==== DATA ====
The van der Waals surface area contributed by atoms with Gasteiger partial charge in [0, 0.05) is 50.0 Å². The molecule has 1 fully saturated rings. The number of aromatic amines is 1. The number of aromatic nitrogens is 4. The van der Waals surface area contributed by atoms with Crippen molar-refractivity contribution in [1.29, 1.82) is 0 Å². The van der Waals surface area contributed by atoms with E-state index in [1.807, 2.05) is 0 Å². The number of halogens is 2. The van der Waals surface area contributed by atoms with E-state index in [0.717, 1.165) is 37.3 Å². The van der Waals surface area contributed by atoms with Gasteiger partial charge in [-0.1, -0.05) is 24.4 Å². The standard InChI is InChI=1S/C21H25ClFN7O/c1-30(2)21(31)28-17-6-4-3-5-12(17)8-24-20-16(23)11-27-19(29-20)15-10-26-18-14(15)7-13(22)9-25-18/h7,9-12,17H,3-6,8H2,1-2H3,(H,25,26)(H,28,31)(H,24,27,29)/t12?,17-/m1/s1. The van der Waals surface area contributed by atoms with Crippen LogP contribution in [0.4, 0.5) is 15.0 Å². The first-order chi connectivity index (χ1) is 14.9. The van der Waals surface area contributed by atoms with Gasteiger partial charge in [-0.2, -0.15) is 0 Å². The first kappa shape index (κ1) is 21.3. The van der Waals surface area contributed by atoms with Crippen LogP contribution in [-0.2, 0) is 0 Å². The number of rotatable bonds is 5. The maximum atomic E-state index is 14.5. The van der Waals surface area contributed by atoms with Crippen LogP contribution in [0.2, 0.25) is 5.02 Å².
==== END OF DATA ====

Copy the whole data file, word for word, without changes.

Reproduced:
The van der Waals surface area contributed by atoms with Gasteiger partial charge in [0, 0.05) is 50.0 Å². The molecule has 1 fully saturated rings. The number of aromatic amines is 1. The number of aromatic nitrogens is 4. The van der Waals surface area contributed by atoms with Crippen molar-refractivity contribution in [1.29, 1.82) is 0 Å². The van der Waals surface area contributed by atoms with E-state index in [1.807, 2.05) is 0 Å². The number of halogens is 2. The van der Waals surface area contributed by atoms with E-state index in [0.717, 1.165) is 37.3 Å². The van der Waals surface area contributed by atoms with Gasteiger partial charge in [-0.1, -0.05) is 24.4 Å². The standard InChI is InChI=1S/C21H25ClFN7O/c1-30(2)21(31)28-17-6-4-3-5-12(17)8-24-20-16(23)11-27-19(29-20)15-10-26-18-14(15)7-13(22)9-25-18/h7,9-12,17H,3-6,8H2,1-2H3,(H,25,26)(H,28,31)(H,24,27,29)/t12?,17-/m1/s1. The van der Waals surface area contributed by atoms with Crippen LogP contribution in [0.4, 0.5) is 15.0 Å². The first-order chi connectivity index (χ1) is 14.9. The van der Waals surface area contributed by atoms with Gasteiger partial charge in [-0.2, -0.15) is 0 Å². The first kappa shape index (κ1) is 21.3. The van der Waals surface area contributed by atoms with Crippen LogP contribution in [-0.2, 0) is 0 Å². The number of rotatable bonds is 5. The maximum atomic E-state index is 14.5. The van der Waals surface area contributed by atoms with Crippen LogP contribution in [0.2, 0.25) is 5.02 Å².